Letter to Senator Fessenden in regard to dismissal of Preble, stating the case, — the fault, the dismissal, and the impossibility of revoking it without injury to the service. The subject is a difficult one to handle. His friends believe he has great merit as an officer, when he has but little, whatever may be his learning, respectability, and worth as a gentleman. It will not do to tell his friends the truth, for they would denounce it as unjust; besides it is ungenerous to state unpleasant facts of a stricken man. A more difficult letter to answer was one from Captain Adams, who commanded the naval force off Pensacola in the spring of 1861.
Got off two long communications to Seward on the subject of reciprocal search and the belligerent right of search, the British treaty and the Danish agreement, law and instructions, — a queer medley of feeble diplomacy, poor administration, illegality, departure from usage, etc., etc. Dahlgren is grieved with my action in his case. He desires, beyond almost any one, the high honors of his profession, and has his appetite stimulated by the partiality of the President, who does not hesitate to say to him and to me, that he will give him the highest grade if I will send him a letter to that effect, or a letter of appointment. Title irregularly obtained cannot add to Dahlgren's reputation, yet he cannot be reasoned with. He has yet rendered no service afloat during the war, — has not been under fire, — and is not on the direct road for professional advancement. But he is a favorite with the President and knows it. The army practice of favoritism and political partyism cannot be permitted in the Navy. Its effect will be more demoralizing than that of the military, where it is bad enough. I am compelled, therefore, to stand between the President and Dahlgren's promotion, in order to maintain the service in proper condition. Dahlgren has the sagacity and professional intelligence to know I am right, and to appreciate my action though adverse to himself. He therefore now seeks service afloat. Wants an opportunity to acquire rank and distinction, but that opportunity must be a matter of favor. His last request was to be permitted to capture Charleston. This would give him éclat. I told him I could not rob Du Pont of that honor, but that if he wished I would give him an opportunity to participate, and understood from him it would be acceptable. I therefore tendered him an ironclad and the place of ordnance officer, he retaining his position at the head of the Bureau, with leave of absence as a volunteer to fight.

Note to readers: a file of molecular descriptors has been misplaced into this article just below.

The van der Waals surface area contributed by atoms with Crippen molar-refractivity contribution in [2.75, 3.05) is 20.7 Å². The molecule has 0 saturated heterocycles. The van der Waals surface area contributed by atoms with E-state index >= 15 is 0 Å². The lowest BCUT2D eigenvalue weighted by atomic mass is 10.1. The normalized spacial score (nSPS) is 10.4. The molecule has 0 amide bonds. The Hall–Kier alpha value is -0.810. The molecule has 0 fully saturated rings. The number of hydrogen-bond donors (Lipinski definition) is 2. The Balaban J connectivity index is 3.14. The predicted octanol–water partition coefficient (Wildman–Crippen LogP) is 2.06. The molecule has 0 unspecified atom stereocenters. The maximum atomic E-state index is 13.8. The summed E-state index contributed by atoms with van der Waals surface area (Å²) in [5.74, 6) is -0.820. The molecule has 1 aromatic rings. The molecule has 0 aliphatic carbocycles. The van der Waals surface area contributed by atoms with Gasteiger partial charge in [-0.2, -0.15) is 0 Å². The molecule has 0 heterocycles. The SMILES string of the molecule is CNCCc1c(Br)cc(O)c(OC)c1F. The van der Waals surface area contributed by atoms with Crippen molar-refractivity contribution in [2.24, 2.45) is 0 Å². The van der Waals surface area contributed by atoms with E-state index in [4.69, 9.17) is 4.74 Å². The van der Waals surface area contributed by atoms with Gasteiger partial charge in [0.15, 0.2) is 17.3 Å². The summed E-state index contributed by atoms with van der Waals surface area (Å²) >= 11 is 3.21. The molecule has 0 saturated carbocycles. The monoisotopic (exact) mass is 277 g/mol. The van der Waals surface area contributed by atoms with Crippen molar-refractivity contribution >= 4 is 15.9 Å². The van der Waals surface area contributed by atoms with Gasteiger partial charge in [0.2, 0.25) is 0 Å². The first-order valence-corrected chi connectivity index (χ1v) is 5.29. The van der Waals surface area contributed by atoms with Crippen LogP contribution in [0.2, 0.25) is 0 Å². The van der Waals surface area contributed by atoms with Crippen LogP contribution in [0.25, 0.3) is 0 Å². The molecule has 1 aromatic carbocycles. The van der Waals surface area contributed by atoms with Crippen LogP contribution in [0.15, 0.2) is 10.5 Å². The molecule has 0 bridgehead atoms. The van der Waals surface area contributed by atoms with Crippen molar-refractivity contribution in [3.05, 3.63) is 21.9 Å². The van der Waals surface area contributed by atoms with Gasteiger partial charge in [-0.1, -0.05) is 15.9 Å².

My proposition has not been received in the manner I expected. He thinks the tender of a single ship to an officer who has had a navy yard and is now in the Bureau, derogatory, yet, wishing active service as the means of promotion, intimates he will accept and resign the Bureau. This I can't countenance or permit. It would not meet the views of the President, would be wrong to the service, and a great wrong to the country, for him to leave the Ordnance Bureau, where he is proficient and can be most useful. His specialty is in that branch of the service; he knows his own value there at this time, and for him to leave it now would be detrimental to the object he desires to attain. He is not conscious of it, but he has Dahlgren more than the service in view. Were he to be present at the capture of Charleston as a volunteer who had temporarily left the Bureau for that special service, it would redound to his credit, and make him at least second to Du Pont in the glory of the achievement.
SOURCE: Gideon Welles, Diary of Gideon Welles, Secretary of the Navy Under Lincoln and Johnson, Vol. 1: 1861 – March 30, 1864, p. 163-5